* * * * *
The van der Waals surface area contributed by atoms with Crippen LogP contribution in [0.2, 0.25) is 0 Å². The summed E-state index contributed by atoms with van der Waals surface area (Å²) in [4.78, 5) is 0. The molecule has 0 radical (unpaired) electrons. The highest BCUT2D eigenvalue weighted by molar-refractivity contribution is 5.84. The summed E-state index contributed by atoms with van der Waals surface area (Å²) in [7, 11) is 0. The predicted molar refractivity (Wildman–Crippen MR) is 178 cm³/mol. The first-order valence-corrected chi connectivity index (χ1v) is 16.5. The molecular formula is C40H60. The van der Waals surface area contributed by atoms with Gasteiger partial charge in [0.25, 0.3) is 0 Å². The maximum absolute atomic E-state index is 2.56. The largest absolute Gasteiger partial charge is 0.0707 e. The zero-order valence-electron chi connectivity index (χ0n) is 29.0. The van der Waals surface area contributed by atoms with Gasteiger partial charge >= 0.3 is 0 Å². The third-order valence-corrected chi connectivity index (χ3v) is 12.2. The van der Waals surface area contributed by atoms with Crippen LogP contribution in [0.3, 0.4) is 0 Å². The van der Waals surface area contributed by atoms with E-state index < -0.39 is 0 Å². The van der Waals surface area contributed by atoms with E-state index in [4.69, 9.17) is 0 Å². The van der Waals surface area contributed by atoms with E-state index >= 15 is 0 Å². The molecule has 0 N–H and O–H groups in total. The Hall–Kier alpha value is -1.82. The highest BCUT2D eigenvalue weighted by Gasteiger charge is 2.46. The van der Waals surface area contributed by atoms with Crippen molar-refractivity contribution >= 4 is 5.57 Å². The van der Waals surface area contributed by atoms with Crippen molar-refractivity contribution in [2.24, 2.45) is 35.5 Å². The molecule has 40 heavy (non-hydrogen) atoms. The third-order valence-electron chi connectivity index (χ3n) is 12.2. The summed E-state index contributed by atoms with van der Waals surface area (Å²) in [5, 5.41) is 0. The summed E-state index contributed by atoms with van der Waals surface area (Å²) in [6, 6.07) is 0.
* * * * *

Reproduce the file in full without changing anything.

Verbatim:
The van der Waals surface area contributed by atoms with Crippen LogP contribution in [0.2, 0.25) is 0 Å². The summed E-state index contributed by atoms with van der Waals surface area (Å²) in [4.78, 5) is 0. The molecule has 0 radical (unpaired) electrons. The highest BCUT2D eigenvalue weighted by molar-refractivity contribution is 5.84. The summed E-state index contributed by atoms with van der Waals surface area (Å²) in [7, 11) is 0. The predicted molar refractivity (Wildman–Crippen MR) is 178 cm³/mol. The first-order valence-corrected chi connectivity index (χ1v) is 16.5. The molecular formula is C40H60. The van der Waals surface area contributed by atoms with Gasteiger partial charge in [0.25, 0.3) is 0 Å². The maximum absolute atomic E-state index is 2.56. The largest absolute Gasteiger partial charge is 0.0707 e. The zero-order valence-electron chi connectivity index (χ0n) is 29.0. The van der Waals surface area contributed by atoms with Gasteiger partial charge >= 0.3 is 0 Å². The third-order valence-corrected chi connectivity index (χ3v) is 12.2. The van der Waals surface area contributed by atoms with Crippen LogP contribution in [0.3, 0.4) is 0 Å². The van der Waals surface area contributed by atoms with E-state index < -0.39 is 0 Å². The van der Waals surface area contributed by atoms with E-state index in [4.69, 9.17) is 0 Å². The van der Waals surface area contributed by atoms with E-state index >= 15 is 0 Å². The molecule has 0 N–H and O–H groups in total. The Hall–Kier alpha value is -1.82. The highest BCUT2D eigenvalue weighted by Gasteiger charge is 2.46. The van der Waals surface area contributed by atoms with Crippen molar-refractivity contribution >= 4 is 5.57 Å². The van der Waals surface area contributed by atoms with Crippen molar-refractivity contribution in [2.24, 2.45) is 35.5 Å². The molecule has 40 heavy (non-hydrogen) atoms. The third-order valence-electron chi connectivity index (χ3n) is 12.2. The summed E-state index contributed by atoms with van der Waals surface area (Å²) in [5, 5.41) is 0. The summed E-state index contributed by atoms with van der Waals surface area (Å²) in [6, 6.07) is 0.